A micro web-framework using asyncio coroutines and chained middleware.
Growler is a web framework utilizing the new asynchronous library (asyncio) described in PEP 3156 and added to the standard library in python 3.4. It takes a cue from nodejs’s express library, using a series of middleware to process HTTP requests. The custom chain of middleware provides an easy way to implement complex applications.
When available, growler will be installable via pip:
$ pip install growler
There are optionals to the install command that will ensure that additional functionality is working. For example if you want to use the (quite pythonic) jade html template engine, you can install with growler by adding it to the list of optionals:
$ pip install growler[jade]
When multiple optionals are available, they will be listed here.
The core of the framework is the growler.App class, which acts as both server and handler. The App object creates a request and a response object when a client connects and passes the pair to a series of middleware specified when setting up the server. Note: The middleware are processed in the same order they are specified. Headers are parsed and each middleware added to the app (using app.use()), then routes are matched and functions called. The middleware manipulate the request and response objects and either respond to the client or pass to the next middleware in the chain. This stream/filter model makes it very easy to modularize and extend web applications with any features, backed by the power of python.
import asyncio from growler import App from growler.middleware import (Logger, Static, Renderer) loop = asyncio.get_event_loop() # Construct our application with name GrowlerServer app = App('GrowlerServer', loop=loop) # Add some growler middleware to the application app.use(Logger()) app.use(Static(path='public')) app.use(Renderer("views/", "jade")) # Add some routes to the application @app.get('/') def index(req, res): res.render("home") @app.get('/hello') def hello_world(req, res): res.send_text("Hello World!!") # Create the server - this automatically adds it to the asyncio event loop Server = app.create_server(host='127.0.0.1', port=8000) # Tell the event loop to run forever - this will listen to the server's # socket and wake up the growler application upon each connection loop.run_forever()
This code creates an application which is identified by ‘GrowlerServer’ (this name does nothing at this point) and has some listening options, host and port. Requests are passed to some middleware provided by the Grower package: Logger and Renderer. Logger simply prints the ip address of the connecting client, and Renderer adds the render function to the response object (used in index(req, res)).
Decorators are used to add endpoints to the application, so requests with path matching ‘/’ will call index(req, res) and requests matching ‘/hello’ will call hello_world(req, res).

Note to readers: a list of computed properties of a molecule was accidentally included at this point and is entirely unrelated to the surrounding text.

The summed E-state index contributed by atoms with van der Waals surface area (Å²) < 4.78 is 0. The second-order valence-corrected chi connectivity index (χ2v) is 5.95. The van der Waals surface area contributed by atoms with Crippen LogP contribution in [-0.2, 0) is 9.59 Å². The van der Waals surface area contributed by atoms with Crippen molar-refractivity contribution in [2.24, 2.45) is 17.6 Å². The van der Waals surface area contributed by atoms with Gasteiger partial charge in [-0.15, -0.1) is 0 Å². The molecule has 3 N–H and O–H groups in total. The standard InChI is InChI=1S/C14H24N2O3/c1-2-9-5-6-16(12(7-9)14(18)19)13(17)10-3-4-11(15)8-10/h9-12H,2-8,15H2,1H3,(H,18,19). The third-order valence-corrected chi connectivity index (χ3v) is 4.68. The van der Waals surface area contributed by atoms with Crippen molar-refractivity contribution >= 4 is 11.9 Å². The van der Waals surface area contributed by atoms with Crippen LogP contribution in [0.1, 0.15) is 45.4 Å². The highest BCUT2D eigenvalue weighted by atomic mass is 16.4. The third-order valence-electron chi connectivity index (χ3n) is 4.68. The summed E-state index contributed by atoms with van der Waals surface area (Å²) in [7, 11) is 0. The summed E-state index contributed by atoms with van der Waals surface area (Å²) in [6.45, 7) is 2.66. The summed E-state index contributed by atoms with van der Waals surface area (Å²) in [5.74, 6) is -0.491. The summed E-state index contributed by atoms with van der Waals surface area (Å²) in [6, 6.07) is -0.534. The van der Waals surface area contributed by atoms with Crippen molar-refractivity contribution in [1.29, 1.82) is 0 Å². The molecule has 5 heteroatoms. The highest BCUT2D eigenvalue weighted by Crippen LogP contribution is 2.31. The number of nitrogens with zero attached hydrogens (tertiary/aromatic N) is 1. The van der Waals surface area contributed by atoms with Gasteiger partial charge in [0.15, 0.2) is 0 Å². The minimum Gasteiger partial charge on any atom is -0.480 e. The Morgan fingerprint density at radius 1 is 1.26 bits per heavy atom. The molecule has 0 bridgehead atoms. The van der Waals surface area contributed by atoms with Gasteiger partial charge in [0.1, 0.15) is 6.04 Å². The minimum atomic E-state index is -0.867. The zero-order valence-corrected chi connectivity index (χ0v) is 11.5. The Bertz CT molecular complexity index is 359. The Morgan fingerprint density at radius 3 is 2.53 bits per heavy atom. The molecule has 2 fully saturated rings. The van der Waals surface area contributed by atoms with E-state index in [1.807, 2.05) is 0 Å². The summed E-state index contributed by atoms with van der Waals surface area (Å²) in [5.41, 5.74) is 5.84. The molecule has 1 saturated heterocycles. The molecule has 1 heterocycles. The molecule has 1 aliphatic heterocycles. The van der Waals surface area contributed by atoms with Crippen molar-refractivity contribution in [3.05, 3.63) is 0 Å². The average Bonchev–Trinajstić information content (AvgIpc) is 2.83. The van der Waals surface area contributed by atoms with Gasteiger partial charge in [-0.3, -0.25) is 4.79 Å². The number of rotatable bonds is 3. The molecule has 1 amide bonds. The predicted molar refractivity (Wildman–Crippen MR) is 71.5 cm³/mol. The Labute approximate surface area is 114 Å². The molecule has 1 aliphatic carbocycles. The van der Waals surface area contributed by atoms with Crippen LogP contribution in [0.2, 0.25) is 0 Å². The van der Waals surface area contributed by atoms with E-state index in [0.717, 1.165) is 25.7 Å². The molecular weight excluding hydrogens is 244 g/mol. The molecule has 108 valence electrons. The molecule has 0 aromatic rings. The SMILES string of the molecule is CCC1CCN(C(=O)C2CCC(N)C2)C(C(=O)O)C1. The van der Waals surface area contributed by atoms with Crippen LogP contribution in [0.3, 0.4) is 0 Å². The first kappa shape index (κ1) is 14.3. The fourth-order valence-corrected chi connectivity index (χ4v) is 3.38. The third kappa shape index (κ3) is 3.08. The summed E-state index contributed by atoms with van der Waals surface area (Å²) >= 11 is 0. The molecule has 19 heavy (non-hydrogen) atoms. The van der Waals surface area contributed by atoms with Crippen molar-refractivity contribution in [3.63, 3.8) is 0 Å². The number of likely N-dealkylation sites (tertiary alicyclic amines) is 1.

Calling app.create_server(...) creates an asyncio server object with the event loop given in the app’s constructor. You can’t do much with the server directly, so after creating, as long as the event loop has control, the application will run. The easiest way to do this is to use asyncio.run_forever() after app.create_server. Or do it with one line as in app.create_server_and_run_forever(...).
Growler introduces the virtual namespace growler_ext to which other projects may add their own growler-specific code. Of course, these packages may be imported in the standard way, but Growler provides an autoloading feature via the growler.ext module (note the ‘.’ in place of ‘_’) which will automatically import any packages found in the growler_ext namespace. This not only provides a standard interface for extensions, but allows for different implementations of an interface to be chosen by the environment, rather than hard-coded in. It also can reduce number of import statements at the beginning of the file. This specialized importer may be imported as a standalone module:
from growler import (App, ext) app = App() app.use(ext.MyGrowlerExtension()) ...
or a module to import ‘from’:
from growler import App from growler.ext import MyGrowlerExtension app = App() app.use(MyGrowlerExtension()) ...
This works by replacing the ‘real’ ext module with an object that will import submodules in the growler_ext namespace automatically. Perhaps unfortunately, because of this there is no way I know of to allow the import growler.ext.my_extension syntax, as this skips the importer object and raises an import error. Users must use the from growler.ext import ... syntax instead.
The best practice for developers to add their middleware to growler is now to put their code in the python module growler_ext/my_extesion. This will allow your code to be imported by others via from growler.ext import my_extension or the combination of from growler import ext and ext.my_extesion.
An example of an extension is the indexer which hosts an automatically generated index of a filesystem directory. It should implement the best practices of how to write extensions.
As it stands, Growler is single threaded, and not tested very well. Any submissions or comments would be appreciated.
The name Growler comes from the beer bottle keeping in line with the theme of giving python micro-web-frameworks fluid container names.
Growler is licensed under Apache 2.0.
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